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  Wednesday, 1 May, 2002, 11:41 GMT 12:41 UK
Profile: Alex McLeish
Alex McLeish salutes the Rangers fans at Ibrox in December
Alex McLeish has instilled new spirit at Ibrox
BBC Sport Online outlines the career of Rangers manager Alex McLeish.

Alex McLeish took on his biggest challenge yet when he was unveiled as Rangers' 11th manager in December 2001.

McLeish took the reins at Ibrox with a reputation as one of Scottish football's bright young managerial talents and with a brilliant playing career as the backdrop.

He won Scottish championships, lifted the European Cup Winners' Cup and played in three World Cups with Scotland, collecting 77 caps along the way.

But taking over from Dick Advocaat as Rangers manager was an altogether different kind of pressure.

One half of the famous Old Firm, Rangers are a Scottish institution with a huge domestic and worldwide support who demand success on an annual basis.

Added to this was the fact that McLeish was immediately faced with the task of over-turning arch-rivals Celtic's recent supremacy in Scotland under Martin O'Neill's guidance.

But McLeish has been no stranger to challenges during his career as a player and a manager.

Under Alex Ferguson, McLeish and central defensive partner Willie Miller were the rocks on which was built an immovable Dons force that broke the Old Firm stranglehold on domestic honours in the 1980s.

Learning his trade

In 1994 McLeish took over from Tommy McLean as manager of Motherwell after 17 years at Pittodrie.

In his first season at Fir Park, he led the unfashionable Lanarkshire side to a surprise second place in the Scottish Premier League.

But he found it difficult to sustain that success and moved to Hibs in 1998.

While taking over too late to prevent Hibs' relegation, McLeish won the First Division title - and promotion - the following year in another successful first full season.

Dick Advocaat (left) and Alex McLeish
McLeish (right) was Dick Advocaat's first choice
In his third term, McLeish's rebuilt Hibs finished third behind the Old Firm and, for a time, looked like they might even challenge for the title themselves.

It was these achievements that had him being touted as assistant to his mentor, Ferguson, at Manchester United.

That initial success again proved difficult to repeat, Rangers having, ironically, plundered Easter Road of prize possessions Kenny Miller and Russell Latapy.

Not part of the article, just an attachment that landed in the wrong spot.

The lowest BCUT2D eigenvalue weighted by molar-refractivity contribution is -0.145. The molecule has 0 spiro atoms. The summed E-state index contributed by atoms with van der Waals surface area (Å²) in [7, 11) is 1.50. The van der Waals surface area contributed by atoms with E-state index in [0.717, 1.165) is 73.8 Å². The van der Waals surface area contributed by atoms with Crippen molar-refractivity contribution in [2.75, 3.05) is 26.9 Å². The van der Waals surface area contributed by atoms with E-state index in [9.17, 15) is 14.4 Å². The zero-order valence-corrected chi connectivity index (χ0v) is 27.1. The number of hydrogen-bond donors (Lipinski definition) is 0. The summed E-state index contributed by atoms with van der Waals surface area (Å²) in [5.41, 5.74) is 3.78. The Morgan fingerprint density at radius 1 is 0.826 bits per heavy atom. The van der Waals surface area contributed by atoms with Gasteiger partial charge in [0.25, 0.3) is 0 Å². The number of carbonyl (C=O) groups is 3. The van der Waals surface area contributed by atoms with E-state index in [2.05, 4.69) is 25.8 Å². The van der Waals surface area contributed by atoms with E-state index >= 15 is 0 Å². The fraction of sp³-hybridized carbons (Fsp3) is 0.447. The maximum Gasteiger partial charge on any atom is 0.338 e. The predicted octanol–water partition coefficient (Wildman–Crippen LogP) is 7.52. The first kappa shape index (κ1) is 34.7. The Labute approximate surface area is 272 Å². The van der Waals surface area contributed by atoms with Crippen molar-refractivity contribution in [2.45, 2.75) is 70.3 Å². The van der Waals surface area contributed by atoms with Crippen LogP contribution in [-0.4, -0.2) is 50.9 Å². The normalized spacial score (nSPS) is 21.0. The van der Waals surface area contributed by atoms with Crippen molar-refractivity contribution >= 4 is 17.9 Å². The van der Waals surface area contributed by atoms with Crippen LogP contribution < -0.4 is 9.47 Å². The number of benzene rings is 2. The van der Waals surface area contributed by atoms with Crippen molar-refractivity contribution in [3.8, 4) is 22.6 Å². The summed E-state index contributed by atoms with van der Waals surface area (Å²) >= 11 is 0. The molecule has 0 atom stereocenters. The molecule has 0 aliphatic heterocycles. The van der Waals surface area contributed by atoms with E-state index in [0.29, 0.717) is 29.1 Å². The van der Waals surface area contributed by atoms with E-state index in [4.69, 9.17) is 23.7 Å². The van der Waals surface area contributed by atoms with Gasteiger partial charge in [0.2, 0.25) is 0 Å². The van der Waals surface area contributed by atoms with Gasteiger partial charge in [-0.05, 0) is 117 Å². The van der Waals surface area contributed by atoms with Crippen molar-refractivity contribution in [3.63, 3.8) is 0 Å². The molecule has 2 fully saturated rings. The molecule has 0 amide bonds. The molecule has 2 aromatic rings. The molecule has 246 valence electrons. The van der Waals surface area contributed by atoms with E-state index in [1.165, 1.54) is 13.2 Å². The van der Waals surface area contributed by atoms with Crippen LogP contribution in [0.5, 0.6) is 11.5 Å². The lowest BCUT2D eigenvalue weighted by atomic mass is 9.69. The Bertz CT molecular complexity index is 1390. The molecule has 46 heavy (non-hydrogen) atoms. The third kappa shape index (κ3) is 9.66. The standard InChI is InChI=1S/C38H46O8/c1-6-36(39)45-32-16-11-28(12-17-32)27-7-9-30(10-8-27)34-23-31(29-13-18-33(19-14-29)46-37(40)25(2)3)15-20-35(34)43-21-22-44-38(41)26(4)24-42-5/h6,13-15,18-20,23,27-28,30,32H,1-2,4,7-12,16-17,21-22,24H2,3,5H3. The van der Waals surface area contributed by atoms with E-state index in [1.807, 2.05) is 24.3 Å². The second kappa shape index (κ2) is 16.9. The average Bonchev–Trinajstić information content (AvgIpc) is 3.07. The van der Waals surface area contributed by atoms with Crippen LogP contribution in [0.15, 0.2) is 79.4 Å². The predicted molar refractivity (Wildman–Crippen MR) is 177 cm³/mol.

Ibrox bound

And so to Ibrox and the biggest challenge of McLeish's career.

He was nominated personally by Advocaat as his natural successor in December when the little Dutchman moved upstairs to take on the role of director of football.

Many critics suggested that there would be conflict between the two men as McLeish, at 42 a relative rookie among managers, attempted to stamp his authority on an Ibrox dressing room low on morale.

But the balance struck between the pair appears to have worked so far with Advocaat overseeing the bringing in of new players allowing McLeish to concentrate on the coaching side with the first team.

McLeish ended the Ibrox club's recent trophy drought by collecting the CIS Insurance cup in March, but perhaps more importantly has instilled a spirit in the team that appeared to be missing towards the end of Advocaat's reign.

New spirit

He has already built good relationships with the players and several senior members have expressed their belief that the Ibrox dressing room under McLeish is a happier one.

Despite the high stakes he has shown that he is willing to build for the future and has been unafraid to blood youngsters in big games.

Promising young talent such as Maurice Ross, Bob Malcolm, Peter Lovenkrands and Stephen Hughes have all flourished under the guidance of their new boss.

McLeish has also dispelled any fears that he would be unable to handle the pressure in the goldfish bowl of Glasgow.

His renowned dry wit and media-friendly image have so far refused to buckle under the constant media glare that engulfs every movement at Ibrox.

But his strong character will once more be put to the test on Saturday as he attempts to win his first Scottish Cup as a manager and in the process a cup double for Rangers.

He will also be hoping to prevent Celtic from winning a league and cup double which would further cement the Parkhead club's supremacy under O'Neill.


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